The Unjustified War on Iraq

Essay by Laska_plCollege, UndergraduateA+, February 2005

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Saddam Hussein is a tyrant. His actions have caused fear and hate among the Iraqi citizens he ruled and people around the world. He ruled by oppression, committing atrocious acts such as testing chemical and biological weapons on the innocent civilians of his own country. During his time in power, he blatantly violated nearly all the United Nations laws that pertained to his country, and mocked those who attempted to control his violent actions. But in attacking Iraq, the United States has behaved little better than the powerful villain Saddam Hussein. Not only were civilian casualties massive, but countless soldiers died fighting and in the aftermath of the battle. Even worse, this entire war was built of false premises and misleading evidence. Going to war with Iraq was unjust, unnecessary and illegal.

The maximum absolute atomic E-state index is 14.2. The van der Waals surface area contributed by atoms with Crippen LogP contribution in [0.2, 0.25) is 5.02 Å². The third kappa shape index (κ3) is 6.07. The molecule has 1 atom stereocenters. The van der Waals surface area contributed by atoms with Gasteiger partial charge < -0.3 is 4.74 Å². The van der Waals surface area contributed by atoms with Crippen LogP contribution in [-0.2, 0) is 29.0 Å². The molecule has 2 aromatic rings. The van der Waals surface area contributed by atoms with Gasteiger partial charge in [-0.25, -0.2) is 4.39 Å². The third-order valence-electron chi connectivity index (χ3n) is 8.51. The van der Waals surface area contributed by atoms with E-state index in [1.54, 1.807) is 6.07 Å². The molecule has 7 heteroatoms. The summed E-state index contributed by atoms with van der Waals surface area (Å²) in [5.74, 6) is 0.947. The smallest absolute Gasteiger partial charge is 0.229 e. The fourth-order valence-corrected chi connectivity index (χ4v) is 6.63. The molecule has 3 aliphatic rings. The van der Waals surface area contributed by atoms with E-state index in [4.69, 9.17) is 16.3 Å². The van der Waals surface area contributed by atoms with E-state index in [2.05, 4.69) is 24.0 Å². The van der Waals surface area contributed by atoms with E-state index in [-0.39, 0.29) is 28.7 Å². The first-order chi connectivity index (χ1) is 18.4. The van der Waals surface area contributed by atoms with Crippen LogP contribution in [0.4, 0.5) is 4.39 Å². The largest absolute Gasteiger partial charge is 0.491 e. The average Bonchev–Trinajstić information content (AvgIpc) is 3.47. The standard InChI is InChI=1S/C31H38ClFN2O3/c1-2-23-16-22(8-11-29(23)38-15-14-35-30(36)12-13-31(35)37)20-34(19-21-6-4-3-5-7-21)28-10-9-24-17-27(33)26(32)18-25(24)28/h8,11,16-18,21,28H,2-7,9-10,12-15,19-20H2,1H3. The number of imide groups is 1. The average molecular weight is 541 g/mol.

Was the attack on Iraq justified under the United Nations (UN) Charter? The Bush administration certainly felt that its interpretation of the articles pertaining to self defense in the UN gave ample justification for the war.

According to many United States officials, attacking Iraq was legal under the UN Charter, Article 51, which states: nations have the "right of, individual or collective self defense if an armed attack occurs against a member of the United Nations, until the Security Council has taken measures necessary to maintain international peace and security." Richard Perle, a member of the Bush administration, used Article 51 as a basis for the legality of an attack on Iraq, saying, "I don't believe it does violate international law. We certainly have a right, not conferred, but acknowledged, in the United Nations Charter, Article 51, to defend ourselves" (Guntzel). This interpretation of Article 51 was not shared by many other countries within the UN. These differences in opinion led to endless debates as to whether...